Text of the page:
& van Engen, 2003). For example, some have
suggested that female leaders approach Variables
leadership differently than male CEOs, Dependent Variable
placing a greater emphasis on behaviors The dependent variable, patient experi-
and skills such as tactfulness in challenging ence, was based on the eight “patient ex-
circumstances, willingness to acknowledge perience of care” items included in the
mistakes, engagement in trust building, HBVP total performance score (e.g., com-
problem solving, collaboration, transpar- munication with nurses, communication
ency, and compassion (Appelbaum, Audet, with physicians, pain management, overall
& Miller, 2003; Paton & Dempster, 2002; rating of hospital; CMS, 2012). To derive
Paustian-Underdahl, Walker, & Woehr, an aggregate patient experience score, CMS
2014). We posit that a greater emphasis on first calculates an achievement score (i.e.,
these behaviors may help cultivate more pa- whether a hospital outperforms bench-
tient-centered cultures that support a posi- mark performance based on other hospi-
tive patient experience. tals’ performance) and an improvement
score (i.e., whether a hospital improves
Hypothesis 3 (H3): Relative to hospi- relative to its own historical performance).
tals led by male CEOs, hospitals led by Hospitals are assigned points (0–10) for
female CEOs will be associated with each item for both dimensions of perfor-
higher patient experience scores. mance. For each item, hospitals are then
assigned the higher of these two scores.
METHODS For the patient experience domain, CMS
Data Sources also includes up to 20 points based on
The study sample consisted of 249 California consistency (i.e., scoring above the 50th
hospitals for calendar years 2013 and 2014. percentile on all eight items). These points
Data for the analysis were drawn from sev- are then totaled, with the final result being a
eral sources: (a) the 2013 and 2014 American continuous variable ranging from 0 to 100.
Hospital Association annual surveys, (b) In the final step, we calculated the weighted
the California Hospital Association (CHA) patient experience score by multiplying the
2013 and 2014 membership directories of aggregate score by the percentage of the total
hospital CEOs, (c) individual hospital web- performance score based on patient experi-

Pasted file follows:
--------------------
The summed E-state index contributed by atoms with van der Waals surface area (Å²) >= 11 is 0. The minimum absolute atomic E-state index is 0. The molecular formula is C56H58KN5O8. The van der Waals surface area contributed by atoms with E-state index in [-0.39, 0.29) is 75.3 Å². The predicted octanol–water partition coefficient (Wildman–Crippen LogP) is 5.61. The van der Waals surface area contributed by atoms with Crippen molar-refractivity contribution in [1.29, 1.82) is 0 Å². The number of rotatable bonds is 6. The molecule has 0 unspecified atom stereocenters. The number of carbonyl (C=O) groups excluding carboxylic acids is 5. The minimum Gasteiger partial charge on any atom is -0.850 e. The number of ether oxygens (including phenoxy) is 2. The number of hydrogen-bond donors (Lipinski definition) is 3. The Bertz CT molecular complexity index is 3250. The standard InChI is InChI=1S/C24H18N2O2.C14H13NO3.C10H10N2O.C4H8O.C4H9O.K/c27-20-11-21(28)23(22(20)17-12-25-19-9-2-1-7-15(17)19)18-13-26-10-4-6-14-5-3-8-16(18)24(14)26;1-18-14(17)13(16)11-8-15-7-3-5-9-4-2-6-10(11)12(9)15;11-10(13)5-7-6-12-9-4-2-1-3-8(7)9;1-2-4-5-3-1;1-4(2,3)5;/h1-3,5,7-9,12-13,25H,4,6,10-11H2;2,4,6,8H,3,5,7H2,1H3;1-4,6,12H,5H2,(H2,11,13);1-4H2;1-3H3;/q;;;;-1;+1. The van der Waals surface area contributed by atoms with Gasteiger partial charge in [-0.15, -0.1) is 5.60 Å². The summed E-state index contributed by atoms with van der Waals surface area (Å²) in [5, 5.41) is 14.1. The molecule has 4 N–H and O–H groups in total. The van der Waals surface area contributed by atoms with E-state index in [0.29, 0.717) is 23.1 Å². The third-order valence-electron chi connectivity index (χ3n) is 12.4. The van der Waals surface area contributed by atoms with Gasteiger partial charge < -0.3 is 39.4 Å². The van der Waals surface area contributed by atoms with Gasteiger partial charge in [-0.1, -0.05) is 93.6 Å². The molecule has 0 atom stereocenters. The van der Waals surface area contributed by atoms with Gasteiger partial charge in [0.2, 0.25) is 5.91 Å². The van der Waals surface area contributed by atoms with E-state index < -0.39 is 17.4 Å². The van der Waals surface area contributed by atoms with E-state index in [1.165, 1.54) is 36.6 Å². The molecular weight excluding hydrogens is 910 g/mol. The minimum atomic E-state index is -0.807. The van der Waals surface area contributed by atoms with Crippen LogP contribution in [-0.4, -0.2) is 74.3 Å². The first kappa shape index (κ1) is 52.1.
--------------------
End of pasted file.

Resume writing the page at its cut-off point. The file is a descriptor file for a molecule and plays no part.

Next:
sites, (d) LinkedIn, (e) the Medicare Hospital ence (30% in 2013 and 2014). We opted for
Compare website, and (f) the Area Health this weighted score because we were inter-
Resource File. The Hospital Compare pa- ested in using the patient experience score
tient experience data were merged with the most closely related to overall HBVP

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performance. Thus, the final dependent beds), and system affiliation (1 = member of
variable could range from 0 to 30. multihospital system, 0 = independent hos-
pital). Hospital market (county) charac-
Independent Variables teristic variables included competition
CEO characteristics were derived from (Herfindahl-Hirschman Index of hospital
primary and secondary data sources, with bed market share) and sociodemographic
secondary sources to verify the accuracy of characteristics including race (percent
the primary source. The primary source for White and minority), poverty level (per-
identifying CEO characteristics was the centage below poverty line), and age (per-
CHA membership directories. The CHA centage ≥ 65 years). A year dummy variable
provides a profile for each California hos- was also included to account for changes
pital, including demographic characteris- over time (2014 = 1, 2013 = 0). A description
tics about its leadership team. Based on this of the study variables and their respective
profile, three CEO characteristic variables data sources is provided in Table 1.
were constructed for the analysis. Gender
was a dichotomous variable (female CEO = Statistical Analysis
1, male CEO = 0). Tenure was a continuous Univariate statistics were used to describe
variable calculated as the number of years the study sample. Ordinary least squares
in the current CEO position. Education TABLE 1
was a dichotomous variable (CEO with a Hospital and CEO Characteristics
terminal degree = 1, CEO without a ter-
minal degree = 0). 2013 2014
The secondary data sources were used Variables n % n %
to verify the information provided by the Independent variables
CHA profiles or to provide primary infor- Education
mation when the information was missing Terminal (1) 93 31.6 77 28.1
from the primary source data. Specifically, Nonterminal (0) 201 68.4 197 71.9
we first visited the hospital websites to verify Gender
Female (1) 88 29.9 76 27.7
the information provided by the CHA di-
Male (0) 206 70.1 198 72.3
rectory. Where the CHA directory and the
Control variables